ford f-150 lightning production

Ford cutting F-150 Lightning production workforce by two-thirds

Ford is cutting its F-150 Lightning production workforce by two-thirds as the company continues to try and ramp manufacturing of electric vehicles and work toward profitability.

According to a report from the Detroit Free Press, Ford confirmed on Wednesday that it would either reassign or allow workers at the Rouge Electric Vehicle Center, or REV-C, to take a $50,000 retirement package.

The remaining third of workers will remain on-site. This amounts to 700 production employees. The other 1,400 will either be transferred to Ford’s Michigan Assembly Plant in Wayne, where the Bronco and Ranger are built or will take the retirement package that was agreed to during last year’s intense union negotiations.

The Michigan Assembly plant is getting a third shift as Ford continues to lean on gas vehicle sales to bolster its finances. Ford continues to struggle to sell its EV models, but its ICE pickups, SUVs, and cars are keeping the company healthy.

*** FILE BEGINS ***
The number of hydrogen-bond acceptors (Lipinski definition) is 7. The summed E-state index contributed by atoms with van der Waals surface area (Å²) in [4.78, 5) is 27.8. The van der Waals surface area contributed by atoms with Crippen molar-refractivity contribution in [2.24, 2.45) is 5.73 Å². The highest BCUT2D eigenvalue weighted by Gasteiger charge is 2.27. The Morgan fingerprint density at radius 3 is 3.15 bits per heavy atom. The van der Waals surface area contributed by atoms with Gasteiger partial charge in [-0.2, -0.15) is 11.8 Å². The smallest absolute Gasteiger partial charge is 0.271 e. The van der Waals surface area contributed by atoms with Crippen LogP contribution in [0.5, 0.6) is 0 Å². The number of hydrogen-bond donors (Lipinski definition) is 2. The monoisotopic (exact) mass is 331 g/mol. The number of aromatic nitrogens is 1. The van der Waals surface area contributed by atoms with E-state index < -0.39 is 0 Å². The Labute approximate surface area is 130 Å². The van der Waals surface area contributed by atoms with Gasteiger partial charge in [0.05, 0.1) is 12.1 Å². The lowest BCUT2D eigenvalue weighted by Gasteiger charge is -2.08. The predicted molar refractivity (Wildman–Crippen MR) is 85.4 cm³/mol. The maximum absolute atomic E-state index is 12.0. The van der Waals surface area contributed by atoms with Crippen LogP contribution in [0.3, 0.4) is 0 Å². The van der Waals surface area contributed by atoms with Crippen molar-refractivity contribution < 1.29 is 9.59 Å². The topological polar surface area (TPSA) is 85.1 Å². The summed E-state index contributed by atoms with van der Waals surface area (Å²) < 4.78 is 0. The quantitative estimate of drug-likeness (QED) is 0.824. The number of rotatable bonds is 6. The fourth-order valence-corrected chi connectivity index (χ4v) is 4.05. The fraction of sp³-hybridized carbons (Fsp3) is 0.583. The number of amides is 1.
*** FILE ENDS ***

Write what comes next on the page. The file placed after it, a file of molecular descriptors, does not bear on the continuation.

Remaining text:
These reductions in staffing will not result in job losses, a Ford spokesperson told the publication.

F-150 Lightning production was slashed late last year as Ford continued to weigh what a proper and strategic output of its EV pickup would be. The automaker then paused shipments of the F-150 Lightning in February, opting to prioritize gas F-150 output and deliveries. The new F-150 Lightning units were held for a quality review.

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According to the President of UAW Local 862 in Louisville, Kentucky, Todd Dunn, battery tech is the main holdup in why purchasing has slowed.

“Their intentions were to build 180,000-plus units. Right now, we’re looking at 55,000 units they’re gonna build. There are some things out there that’s causing this — distance on (battery) charges, new technology that’s being brought about overseas, that technology being implemented over there already in certain design models,” Dunn said.

Ford’s CFO John Lawler also reassured investors at a conference earlier this week that the company is adjusting its strategy, including purchasing decisions, to remain competitive in a saturated and tough market.

Admittedly, Lawler says Ford may have pushed capacity past the point of demand when it started building EVs.

“We definitely need to work to match capacity with demand. Demand is much slower than the industry expected when it comes to EVs,” he said.

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Ford cutting F-150 Lightning production workforce by two-thirds
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